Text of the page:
On a weekend when the Melbourne Age and the Australian could muster barely three book pages between them and only one review of a work of fiction, I went to an exhibition of Juan Davila’s recent work. The paintings were visceral, fierce, transgressive, shocking. Here was art disdainful of demands for beauty, art that took the notion of aesthetics into the dungeons of the mind. And it set me on edge.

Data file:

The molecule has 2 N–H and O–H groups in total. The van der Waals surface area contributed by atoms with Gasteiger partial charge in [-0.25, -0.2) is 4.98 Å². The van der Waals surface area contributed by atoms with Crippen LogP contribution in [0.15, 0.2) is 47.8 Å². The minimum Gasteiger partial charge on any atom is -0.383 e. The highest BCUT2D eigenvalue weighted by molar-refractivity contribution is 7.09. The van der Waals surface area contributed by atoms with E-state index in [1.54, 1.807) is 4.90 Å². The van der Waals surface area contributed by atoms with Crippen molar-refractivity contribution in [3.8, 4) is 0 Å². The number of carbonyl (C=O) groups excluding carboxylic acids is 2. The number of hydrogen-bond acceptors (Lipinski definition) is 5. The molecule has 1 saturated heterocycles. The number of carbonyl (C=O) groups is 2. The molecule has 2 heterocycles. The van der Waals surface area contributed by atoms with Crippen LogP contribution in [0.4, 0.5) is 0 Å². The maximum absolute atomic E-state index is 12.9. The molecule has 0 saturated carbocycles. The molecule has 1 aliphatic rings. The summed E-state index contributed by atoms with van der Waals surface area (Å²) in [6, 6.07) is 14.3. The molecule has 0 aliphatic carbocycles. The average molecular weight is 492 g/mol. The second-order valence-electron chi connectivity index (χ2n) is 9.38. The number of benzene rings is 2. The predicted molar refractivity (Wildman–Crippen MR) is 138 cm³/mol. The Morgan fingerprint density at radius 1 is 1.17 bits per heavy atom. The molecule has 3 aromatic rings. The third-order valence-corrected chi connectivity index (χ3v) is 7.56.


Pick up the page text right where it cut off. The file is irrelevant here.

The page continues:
I was aware of the same response when I first saw the paintings of Francis Bacon, when I heard Xenakis’s frenetic piece, Eonta, when I read Ginsberg’s Howl, and later Proust, when as a child I found The Waves on my mother’s bookshelf and wondered how, with this gem in her possession, she could lead such an ordinary life. Art with its rude and hungry clutch on the imagination could change lives I believed. Literature in particular. In fact, after I found the Russians (one often speaks of finding books, not that they were ever lost but more that one was searching) I decided literature could do anything. But is it delusion? Has it always been delusion? What in fact is the point of imaginative writing? After all, those things, those events, that demand to be perused and understood, to be engraved but replicated no.